“In the good-old days, it was pretty easy,” he says of finding financing. “Now it’s much more severe. It’s a lot more paperwork. The banks are demanding a reasonable equity contribution—so, 20–30 percent is not an unusual ask. It’s also not unusual for banks to require personal guarantees now. In some cases, people are putting their houses on the line to grow their business.”
Aside from looking for venture capital or private-equity funding, Coba says, less creditworthy restaurateurs may want to consider selling a stake of their business in order to fuel future growth.
“That’s getting a little bit creative and a little bit lucky at the same time,” he says. “It’s finding the right people, matching up the right situation.”
Otherwise, a franchise model may be the best route to recruit outside funding.
“If you look at it through a different lens, a franchise model is a form of financing,” he says. “You’re using other people’s money to grow your brand. Obviously they’re entrepreneurs. They’re investing in that brand because it has a proven track record.”
Having a track record makes lending easier for established brands. Take, for example, Roy Rogers. The quick-serve concept has been around for several decades, and has well-documented sales numbers—both good and bad—to show lenders.
“The bank is more readily available to fund our franchisees because they already understand the concept,” says Ed Prensky, CFO of Plamondon Hospitality Partners, franchisor of the brand known for its burgers, roast beef sandwiches, and fried chicken. “They have 20 years of historical financial statements from Roy Rogers. They know the ups and downs. So when our franchisees come for help, they are able to put together a package quickly and help develop other stores.”
Banks are so eager to lend to a sure bet like Roy Rogers that they’ll often pre-emptively call and ask about the company’s financing needs, Prensky says. Franchisees continue to tap into longstanding relationships with community and regional banks to find cash for new developments, store improvements, and equipment upgrades.
While financing has become more available in recent years, Prensky says, the post-recession environment is fundamentally different. Banks want borrowers to put more of their own skin in the game. “It’s not like the old days, when you could finance 110 percent of your development,” he says.
Prensky adds that most franchisees come to the table with strong credit histories, and while there are some credit dings here and there, they’re not necessarily deal breakers. The company might work with a potential franchisee with a record that included a bankruptcy or foreclosure, depending on how it was adjudicated and how long ago it occurred.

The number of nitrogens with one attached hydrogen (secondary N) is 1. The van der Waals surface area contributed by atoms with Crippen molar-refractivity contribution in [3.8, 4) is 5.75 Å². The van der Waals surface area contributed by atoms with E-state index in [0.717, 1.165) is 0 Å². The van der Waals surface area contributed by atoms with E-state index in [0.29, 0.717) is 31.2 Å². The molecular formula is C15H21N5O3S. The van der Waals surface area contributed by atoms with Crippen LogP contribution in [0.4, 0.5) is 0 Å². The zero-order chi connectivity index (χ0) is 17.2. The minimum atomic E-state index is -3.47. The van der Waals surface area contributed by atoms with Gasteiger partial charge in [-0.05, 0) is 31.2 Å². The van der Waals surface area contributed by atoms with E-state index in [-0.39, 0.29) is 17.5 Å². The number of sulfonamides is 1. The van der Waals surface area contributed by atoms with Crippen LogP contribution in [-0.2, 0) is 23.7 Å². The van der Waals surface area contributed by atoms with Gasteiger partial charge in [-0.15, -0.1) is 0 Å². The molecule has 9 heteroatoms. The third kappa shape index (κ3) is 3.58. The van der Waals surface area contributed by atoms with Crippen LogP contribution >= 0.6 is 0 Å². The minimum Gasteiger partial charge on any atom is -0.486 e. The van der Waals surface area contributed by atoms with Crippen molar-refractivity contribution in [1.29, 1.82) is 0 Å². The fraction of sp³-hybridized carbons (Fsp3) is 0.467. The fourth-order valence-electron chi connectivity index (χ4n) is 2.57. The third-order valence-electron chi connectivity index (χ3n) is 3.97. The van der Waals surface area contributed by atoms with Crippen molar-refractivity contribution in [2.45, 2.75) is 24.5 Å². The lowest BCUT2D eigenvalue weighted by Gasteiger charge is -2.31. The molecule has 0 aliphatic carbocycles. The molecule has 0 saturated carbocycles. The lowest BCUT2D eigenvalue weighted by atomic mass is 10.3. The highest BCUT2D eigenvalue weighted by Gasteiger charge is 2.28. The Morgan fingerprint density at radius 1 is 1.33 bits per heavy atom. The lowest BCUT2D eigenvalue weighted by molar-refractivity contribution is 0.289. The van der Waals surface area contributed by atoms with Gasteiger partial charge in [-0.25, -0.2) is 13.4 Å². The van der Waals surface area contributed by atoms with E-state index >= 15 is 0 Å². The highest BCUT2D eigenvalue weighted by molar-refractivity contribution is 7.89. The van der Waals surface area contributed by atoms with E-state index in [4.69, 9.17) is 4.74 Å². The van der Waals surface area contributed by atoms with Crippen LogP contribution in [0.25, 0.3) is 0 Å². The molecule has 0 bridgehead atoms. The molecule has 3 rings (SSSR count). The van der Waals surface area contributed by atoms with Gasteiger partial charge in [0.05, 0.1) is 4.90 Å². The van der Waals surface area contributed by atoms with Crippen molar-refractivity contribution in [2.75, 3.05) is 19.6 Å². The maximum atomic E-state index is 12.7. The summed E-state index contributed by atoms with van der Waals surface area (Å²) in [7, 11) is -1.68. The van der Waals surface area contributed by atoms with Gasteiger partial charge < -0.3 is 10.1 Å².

“If it was just last year, we’d probably have some issues. But if it was seven or 10 years ago and it was during the recession, I think we’d certainly give that consideration,” he says. “However, we could turn around and say you’re a great franchisee and we grant you a franchise, [but] if they can’t get financing from a bank, it doesn’t do either of us any good.”
The sweat-equity solution
Randy Evans, an attorney at Monroe Moxness Berg PA, a Minneapolis law firm specializing in multiunit franchise finance, says large, multiunit operators can usually secure big funding deals through a “one-stop-shop” solution. But those franchisees thought to be unproven or unworthy often need to put together a patchwork of funding sources.
“You’re probably not going to find a lender that’s going to finance the entire thing,” he says. “Maybe a local bank is willing to put a little money in, things like that. It’s just a little bit more challenging. It’s a little bit more of a puzzle to put together to get the amount of capital you need.”
That means the toughest-to-fund borrowers must put in a lot more sweat equity to find the right investors, he adds. “I think you really have to do a lot of it by yourself and knock on a lot of doors, and hopefully, eventually you find someone that believes in you and your concept.”
John Berg, another attorney at the firm, says finding funding becomes easier with each new successful unit an operator opens.
“Every time you open up a new store and it’s an incrementally positive store, your story gets increasingly strong,” he says.
Berg adds that credit woes aren’t exactly new territory for quick-service operators. Plenty of successful operators have had credit issues in their past and overcome the challenge to build profitable businesses with borrowed cash. It just adds one more challenging layer to the process of getting a business off the ground, he says.
A closing window
For her part, Deschaine feels like she has exhausted all her options. She’s looked into private investors and Small Business Administration loans. She doesn’t have any wealthy friends or family to lean on. And she fears alternative funding methods, like merchant cash advances, would suck too much cash out of the business.
“At 62, I just feel my windows of opportunity are starting to close,” she says. “It’s discouraging, because I think we’ve got a great thing.”
For now, she continues to scour available leases in the heart of Philadelphia, looking for a location that she can fund in-house. She hopes continued expansion in her catering business will help propel the restaurant’s growth within the city. She’s even thought about acquiring a food truck to bring her food to downtown Philadelphia.
Deschaine insists the drive to grow Dixie Picnic isn’t just about increasing her own dividends. The restaurant is strong enough to provide a living for her and her husband. But she wants to see it grow to its full potential, which she says would allow her to reward her employees who have stuck with her.
“They’ve drunk the Kool-Aid. They know where we’re going. They see us growing and growing every year. I hope and pray to get them to the point where this guy who’s making sandwiches is the general manager of our next store because he deserves it,” she says. “It’s not just for me. I want to share the success with people who helped us get this far. And if we just stay with one unit, we can only go so far.”